Today the vExperts for 2015 were announced via the VMTN blogs here. I’m proud to be selected for the third time and was excited to see some newcomers who are doing great things within the community.
For those of you who don’t know what a vExpert is please know that this is not a certification. It is an award for those who promote VMware products and services within the community. This can be within user groups, blog posts, podcast, customer workshops, etc…
The number of vExperts is getting larger and larger each year. This is a good thing as is shows how far reaching VMware products have grown. It’s not just GSX server anymore. There’s so many products that users can focus on that there needed to be recognition within each and all of those areas.
Once again I’d like to say congratulations to all of those who received the award in 2015. Keep up the great work.
Applications for the 2014 vExpert awards are now being accepted. Most people know what this is but if you don’t it is recognition by VMware for the work people have done within the VMware community. This could be blogging, presenting, training, coming up with new ways to use their technology.
A few people have complained that the award is watered down now that the number of recipients have grown to over 500 and it’s not worth applying for. I disagree with this for multiple reasons. The VMware portfolio has grown and the recipient list should grow with it. Also, a lot of people didn’t even know about the program until recent years, myself included. I had no idea what it was even though I was doing enough to earn the award already. I finally found out what it was once I got more involved with the Kansas City VMware User Group. All of the leaders were vExperts and a couple others who attended were as well. I finally had to ask and decided to apply.
Receiving the award isn’t about the benefits, it’s about what you do for the community. The benefits don’t hurt though, especially if you have a home lab and no “access” to license keys for it. Yeah, there are cool glasses, Raspberry Pi’s, shirts, etc… provided by hardware and software vendors but getting license keys to run the latest releases in my lab is so helpful. You also get the opportunity to see some of what will be released and sometimes even participate in a beta release.
For all of you who think you can’t be a vExpert, you never will if you don’t apply.
Read more about the process and apply here.
I’ve been to VMworld five out of the past six years and every year I’m looking forward to different topics/events during the week. As I’ve progressed through my career the type and level of knowledge I’m looking to obtain increased and I’ve learned different avenues to obtain and share this knowledge with others.
Here is my list for 2013:
- Hands-On Labs (HOL). This year 30 different labs can help you gain knowledge in areas you may not have the time or equipment to setup and use first-hand. A wide variety of topics and products make this a must stop for everyone. I put aside time each day to go through at least 1 or 2 labs. More info here.
- Networking with others. I know the stereotype of all IT people is that we are introverted and like to work in our little cube without interference from anyone else. If you have attended VMworld or some of the other larger conferences you know this just isn’t true anymore. I learn so much from my peers. Meeting them in person and talking first-hand about different ways to use products is the best way to get real-world knowledge on how products actually work. There are many ways to network with your peers from talking after sessions you have in common to playing games in the Hang Space to attending vendor parties. The free beer and food at the parties are always nice as well.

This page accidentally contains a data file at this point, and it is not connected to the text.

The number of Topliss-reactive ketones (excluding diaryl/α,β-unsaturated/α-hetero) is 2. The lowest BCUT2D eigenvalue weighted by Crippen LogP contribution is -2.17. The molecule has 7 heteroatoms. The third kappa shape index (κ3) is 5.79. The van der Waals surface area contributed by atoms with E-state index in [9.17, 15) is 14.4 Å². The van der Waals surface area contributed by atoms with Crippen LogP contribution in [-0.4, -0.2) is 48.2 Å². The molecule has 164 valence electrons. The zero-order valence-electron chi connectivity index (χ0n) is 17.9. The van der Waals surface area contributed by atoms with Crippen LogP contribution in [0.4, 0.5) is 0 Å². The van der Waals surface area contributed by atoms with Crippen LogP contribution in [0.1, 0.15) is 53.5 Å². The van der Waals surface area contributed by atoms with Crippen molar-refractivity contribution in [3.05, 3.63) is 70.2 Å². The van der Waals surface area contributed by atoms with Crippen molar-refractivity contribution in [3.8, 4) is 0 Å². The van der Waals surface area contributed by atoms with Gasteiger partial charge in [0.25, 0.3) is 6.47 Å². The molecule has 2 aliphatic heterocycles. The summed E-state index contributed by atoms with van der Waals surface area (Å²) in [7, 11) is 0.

- Solutions Exchange. Most companies have very knowlegeable people across the country. If you want to talk to the top people at a company stop by the Solutions Exchange. Too many products to mention here but it’s a quick way to keep up with what the trends are and who the companies are in each market. Check out the list of companies for this years event here.
- Sessions – My must-see sessions for the content, presenters, or both.
- Ask the Expert vBloggers
- Mythbusting Goes Virtual
- Anything VCAC and VCHS
- VMunderground Party. Last year was my first attendance of this event. I enjoyed it so much and highly recommend attending. Don’t be afraid to talk to anyone as I didn’t meet a single person last year who wouldn’t say hello and talk to me.
I’m sure my wife thinks I go to this event just to party but the knowledge gained at this event is almost priceless. Buying the online content is good but being there in person is so much better.
Hope to see/meet everyone in a few days!!!
I had a need to run ESXTOP at a specific time on a couple hosts but didn’t want to be awake to start it. I’ve done this in the past on ESX and as a frequent Linux user I thought this would be quite simple. Just type “crontab -e” and add the command and proper start time. Not so fast as there is no “crontab” command in ESXi (busybox).
After using the global documentation repository (Google), without much luck, I searched the ESXi file system and found the /var/spool/cron/crontabs/root file. I viewed the file and it looked like a normal crontab file. I tried to modify it but was unable to save changes with the standard “:wq” command. I then searched on the file and found KB article 1033346. Turns out you have to do a “:wq!” to save the file.
Next you need to stop the current crond process by locating its PID number:
Kill the process:
kill -HUP pid##
Once that’s done start crond again:
ESXi 5.0: /bin/busybox/crond
ESXi 5.1: /usr/lib/vmware/busybox/bin/busybox crond
I prefer this method to getting up in the middle of the night and manually starting ESXTOP to monitor a host for 1 hour!!!